Malaysian forest giant Samling is targeting total carbon neutrality by the close of 2025. It will also eliminate waste within its production facilities and is dedicated to achieving full circularity in its supply chain.
Last week, the company was recognised by the Sarawak Timber Industry Development Corporation (STIDC) for its commitment to diversification and value-added manufacturing as part of its ‘Timber 2.0 Strategy.’
Samling, which owns timber operations in Malaysia in addition to Guyana, New Zealand and China, is one of the world’s largest downstream hardwood processors.
According to Samling Group CEO Lawrence Chia, the strategy will see the company move towards “increasing value-added production using resources from (more than 190,000 hectares of plantation forests.”
More than 90% of raw materials from plantations are used in downstream activities, with Mr Chia confident that the 100% target is achievable.
“Not only do we utilise resources from our plantations in our downstream production of plywood, furniture and kitchen cabinets,” Mr Chia said, “but we also utilise residual wood from the plantations to produce wood pellets and to manufacture door skins.”
Wood Central understands that downstream activities will also include biomass, with a new report commissioned by the International Energy Agency (IEA) reporting that demand for biomass is expected to boom over the next few decades as the world decarbonises.
Listed on the Forest 500, the company has been a significant player in the global plywood market for almost 30 years.
It has collaborated with Masonite International Corporation, a US-based company that produces and markets door facings and doors, and Japanese firms Daiken Corporation and Itochu Corporation.
A major focus, Mr Chia said, was improving the company’s environmental, social and governance (ESG) performance.
In recent years, Samling has been the subject of commentary around its SPOTT assessment, which tracks transparency of environmental, social and governance risk and best practices.
A copy of Samling’s current SPOTT assessment is available here.
An initiative of the Zoological Society of London, which last week reported that the world’s pulp and paper manufacturers were not ready for the EU Deforestation Regulation, the assessment tracks palm oil, timber and pulp and natural rubber.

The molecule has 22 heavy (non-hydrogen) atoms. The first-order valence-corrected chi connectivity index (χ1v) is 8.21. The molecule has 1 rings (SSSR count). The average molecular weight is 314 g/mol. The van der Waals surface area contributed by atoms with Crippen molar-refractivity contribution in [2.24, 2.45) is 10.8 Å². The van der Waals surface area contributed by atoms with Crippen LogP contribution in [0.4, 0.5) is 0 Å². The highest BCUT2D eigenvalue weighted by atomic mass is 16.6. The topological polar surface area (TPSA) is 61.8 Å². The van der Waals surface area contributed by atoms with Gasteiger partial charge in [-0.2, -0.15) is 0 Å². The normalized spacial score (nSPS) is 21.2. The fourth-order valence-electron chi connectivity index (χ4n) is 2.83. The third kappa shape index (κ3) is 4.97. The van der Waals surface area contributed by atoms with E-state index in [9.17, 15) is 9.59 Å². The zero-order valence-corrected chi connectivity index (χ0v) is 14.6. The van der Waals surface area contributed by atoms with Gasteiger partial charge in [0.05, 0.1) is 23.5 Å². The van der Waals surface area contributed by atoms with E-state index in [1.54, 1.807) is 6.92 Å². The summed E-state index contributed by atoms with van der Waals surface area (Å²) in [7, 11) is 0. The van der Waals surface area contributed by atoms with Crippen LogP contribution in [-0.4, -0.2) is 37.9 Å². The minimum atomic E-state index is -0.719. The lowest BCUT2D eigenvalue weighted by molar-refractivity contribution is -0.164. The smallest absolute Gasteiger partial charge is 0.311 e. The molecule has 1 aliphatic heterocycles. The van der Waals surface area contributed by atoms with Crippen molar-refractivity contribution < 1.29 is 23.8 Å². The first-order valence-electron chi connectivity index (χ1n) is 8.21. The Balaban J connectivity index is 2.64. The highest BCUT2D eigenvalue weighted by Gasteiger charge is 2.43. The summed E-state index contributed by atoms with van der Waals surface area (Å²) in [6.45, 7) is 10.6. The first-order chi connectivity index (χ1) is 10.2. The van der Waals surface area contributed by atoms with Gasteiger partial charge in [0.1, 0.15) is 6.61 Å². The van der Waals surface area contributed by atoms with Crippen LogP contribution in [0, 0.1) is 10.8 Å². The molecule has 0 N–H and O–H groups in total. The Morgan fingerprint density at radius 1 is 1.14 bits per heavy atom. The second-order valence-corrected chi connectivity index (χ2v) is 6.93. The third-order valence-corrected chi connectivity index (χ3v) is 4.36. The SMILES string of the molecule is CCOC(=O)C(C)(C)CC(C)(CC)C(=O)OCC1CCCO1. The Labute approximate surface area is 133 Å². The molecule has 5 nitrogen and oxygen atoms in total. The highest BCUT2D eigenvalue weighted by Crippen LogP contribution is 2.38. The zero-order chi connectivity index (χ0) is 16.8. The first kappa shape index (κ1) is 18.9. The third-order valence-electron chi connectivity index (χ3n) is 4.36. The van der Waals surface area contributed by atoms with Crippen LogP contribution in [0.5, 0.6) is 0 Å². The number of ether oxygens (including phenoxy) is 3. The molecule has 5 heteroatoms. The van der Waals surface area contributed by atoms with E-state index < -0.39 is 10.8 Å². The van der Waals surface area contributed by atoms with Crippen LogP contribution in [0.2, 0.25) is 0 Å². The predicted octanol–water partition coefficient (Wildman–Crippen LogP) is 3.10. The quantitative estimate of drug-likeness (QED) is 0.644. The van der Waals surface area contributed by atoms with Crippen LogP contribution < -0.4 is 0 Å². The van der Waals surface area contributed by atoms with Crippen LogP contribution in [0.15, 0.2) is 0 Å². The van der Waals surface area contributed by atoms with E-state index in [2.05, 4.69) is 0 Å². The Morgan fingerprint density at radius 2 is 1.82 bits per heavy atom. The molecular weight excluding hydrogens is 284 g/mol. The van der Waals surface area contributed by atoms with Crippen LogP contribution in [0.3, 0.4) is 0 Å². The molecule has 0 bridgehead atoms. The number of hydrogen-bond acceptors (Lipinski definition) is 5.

According to Sarawak Premier Abang Johari, the focus on ESG and products is critical for the future development of the state’s industry.
“I would like to urge (STIDC) to change its direction slightly so that we become a friendly player to the environment, and if we do this, the market will be with you,” Premier Johari said.
Wood Central understands Premier Johari was responding to recent criticisms levelled at the Sarawick-based timber companies over their ESG performance.
“It’s crucial for the state to produce and export sustainable products that meet international standards; research and development must continue cooperating with local universities to identify best industry practices.”
Samling efforts align with the Sarawak government’s aspirations to enhance the development of the timber industry.
As reported in June, Sarawick is looking to boost export earnings using value-added forest products.
Under the state’s post-Covid-19 Development Strategy 2030, it targets USD 2 billion in exports by producing wood panels, engineered wood, furniture and bamboo products.
A copy of the plan can be downloaded here.
In the case of Samling, changes to its downstream manufacturing have already led to total exports jumping to USD 117 million for 2022.
For furniture, the company is now responsible for 75% of Sarawick’s total USD 12 million export industry, with exports to grow significantly over the coming years.